path: root/drivers/base/Makefile
diff options
authorRene Herman <rene.herman@keyaccess.nl>2006-06-06 23:54:02 +0200
committerGreg Kroah-Hartman <gregkh@suse.de>2006-06-21 12:40:49 -0700
commita5117ba7da37deb09df5eb802dace229b3fb1e9f (patch)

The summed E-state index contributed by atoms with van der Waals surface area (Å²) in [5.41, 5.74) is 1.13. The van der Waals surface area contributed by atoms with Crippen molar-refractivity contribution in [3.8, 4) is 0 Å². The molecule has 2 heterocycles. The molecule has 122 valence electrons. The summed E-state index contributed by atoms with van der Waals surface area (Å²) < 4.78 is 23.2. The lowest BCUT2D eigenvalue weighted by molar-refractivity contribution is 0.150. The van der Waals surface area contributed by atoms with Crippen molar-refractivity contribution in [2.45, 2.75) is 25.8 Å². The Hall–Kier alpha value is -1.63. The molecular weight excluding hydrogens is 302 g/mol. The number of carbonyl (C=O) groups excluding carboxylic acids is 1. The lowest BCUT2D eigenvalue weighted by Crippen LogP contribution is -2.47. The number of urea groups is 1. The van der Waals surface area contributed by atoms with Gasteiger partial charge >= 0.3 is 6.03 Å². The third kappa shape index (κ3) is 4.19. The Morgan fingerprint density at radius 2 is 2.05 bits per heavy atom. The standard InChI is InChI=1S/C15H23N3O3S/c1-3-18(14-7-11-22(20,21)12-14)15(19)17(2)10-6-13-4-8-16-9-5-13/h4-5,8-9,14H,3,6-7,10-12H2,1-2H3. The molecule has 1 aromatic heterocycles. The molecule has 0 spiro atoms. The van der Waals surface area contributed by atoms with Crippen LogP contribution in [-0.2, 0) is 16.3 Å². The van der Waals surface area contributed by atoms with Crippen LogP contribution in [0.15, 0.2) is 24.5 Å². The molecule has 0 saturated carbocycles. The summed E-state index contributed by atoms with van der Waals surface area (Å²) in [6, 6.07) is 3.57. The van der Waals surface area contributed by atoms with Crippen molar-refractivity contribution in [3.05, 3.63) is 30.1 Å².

treeeec1e160cbc11a4a1dae107ed27d92c991f5fcf6 /drivers/base/Makefile
parent3e95637a48820ff8bedb33e6439def96ccff1de5 (diff)
[PATCH] Driver model: add ISA bus